In today’s episode, the Creator of Zero Trust, John Kindervag, joins Matt on the show to discuss implementing Zero Trust in your organization. While at Forrester Research in 2010, John developed Zero Trust, promising adequate and effective protection of an organization’s most valuable assets.
Today, John talks about the driving force behind Zero Trust, the concept of the Protect Surface, and Kipling Method Policies. Why is trust a vulnerability? Hear about Zero Trust, Shadow IT, and get John’s recommended resources.
· [02:20] About John.
· [05:29] How does John define Zero Trust?
· [07:45] Why is trust a vulnerability?
· [09:56] The Protect Surface.
· [12:32] Kipling Method Policies.
· [17:22] The roadmap to Zero Trust at scale.
· [22:56] It’s the inspection that matters.
· [28:26] Zero Trust in the Cloud.
· [31:33] Shadow IT.
· [38:54] Tracking specific metrics.
· [40:58] John’s resource recommendations.
"We can never stop cyber attacks from happening, but we can stop them from being successful.”
The Zero Trust Learning Curve.
Antifragile, by Nassim Nicholas Taleb.
On Grand Strategy, by John Gaddis.
Winning in FastTime, by John Warden.
ISMG: https://ismg.ioSecure applications from code to cloud.
Podcast Intro (00:00):
This is the cloud security today podcast where leaders learn how to get cloud security done. And now your host, Matt Chiodi,
Matt Chiodi (00:13):
If there's one topic that's hot right now in the security industry, it's zero trust. And unfortunately, that means there's also a lot of marketing hype around the term. So on today's podcast, I am super excited that we have John Kindervag. Now, for those of you who don't know, John is the creator of Zero trust, so if there's one authority to go to, to actually cut through all of the vendor FUD, it's John Kindervag. And I think you're going to love this conversation, so I encourage you to get the pen and paper out if you still use those, get your notepad out, get your computer out, and get ready to take some notes. Because John is going to dispel the myths, the rumors, and get down to how you actually step by step, there's a five-step approach to implementing a zero trust strategy in your organization, enjoy the episode.
Commercial Break (01:08):
John, thank you so much for joining us today.
John Kindervag (01:14):
Hey Matt, it's a pleasure and a delight to catch up with you over this podcast.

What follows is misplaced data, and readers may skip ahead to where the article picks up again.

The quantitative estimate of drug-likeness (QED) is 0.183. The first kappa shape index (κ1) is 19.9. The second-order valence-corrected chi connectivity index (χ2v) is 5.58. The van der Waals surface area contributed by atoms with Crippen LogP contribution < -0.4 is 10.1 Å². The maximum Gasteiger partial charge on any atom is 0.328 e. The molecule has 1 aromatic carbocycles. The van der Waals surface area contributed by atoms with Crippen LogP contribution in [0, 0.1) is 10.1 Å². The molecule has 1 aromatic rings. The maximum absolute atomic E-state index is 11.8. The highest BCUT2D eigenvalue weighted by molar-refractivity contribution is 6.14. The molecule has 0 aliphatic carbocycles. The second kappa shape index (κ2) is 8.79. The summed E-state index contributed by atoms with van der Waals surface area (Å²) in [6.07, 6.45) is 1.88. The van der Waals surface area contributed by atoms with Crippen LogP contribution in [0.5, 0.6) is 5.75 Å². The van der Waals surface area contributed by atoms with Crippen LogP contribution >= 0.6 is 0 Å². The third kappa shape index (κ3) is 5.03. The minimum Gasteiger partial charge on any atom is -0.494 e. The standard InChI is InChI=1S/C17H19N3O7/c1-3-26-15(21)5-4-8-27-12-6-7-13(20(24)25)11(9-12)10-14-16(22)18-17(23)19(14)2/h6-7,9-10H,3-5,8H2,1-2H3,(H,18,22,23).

Matt Chiodi (01:22):
I'm really excited about this topic and as you and I were discussing before we started the recording, I usually have maybe eight questions or so for guests, but I have almost 16 for you. So let's see how far we can get here in the next couple of minutes.
John Kindervag (01:37):
Yeah, we might have to do a part two?
Matt Chiodi (01:39):
Thanks for the idea; we'll do that if we need to. For those that don't know you and this is actually a funny story; I remember when I first met you, we were both at Palo Alto networks and I didn't know that you were the creator of Zero Trust. And I had this conversation with you, and I actually said, I don't know if you remember this, but I actually said something about zero trust and how Google created it with their BeyondCorp. And you gave me a very kind response that basically said it wasn't Google, do you remember that conversation?
John Kindervag (02:15):
I do not, but I've had many conversations like that in the past.
Matt Chiodi (02:19):
Well, why don't you tell us a little bit about yourself, where you're at now at Onto at cyber security and your role there as senior vice president of cyber security strategy?
John Kindervag (02:29):
Yes, I'm John Kindervag, I am the person who created Zero Trust, I did it when I was at Forrester Research where I was for eight and a half years. I was a VP over there, and I actually wrote the original paper in 2010, it was called "No More Chewy Centers", but I did it after two years of primary research. So from 2008 to 2010, I was working on it, I was giving speeches, I was testing it. I did a lot of test market stuff to see how it was going over. I went all over the world and talked to people about it, to see what the flaws were, what I needed to rethink, and all of that kind of stuff. And eventually after I had done that work, at Forrester there's a pay wall, and one of the reasons people don't know that I did that work was because they never read the report because it costs money. And so after Google came out with BeyondCorp, I needed to get outside of the pay wall.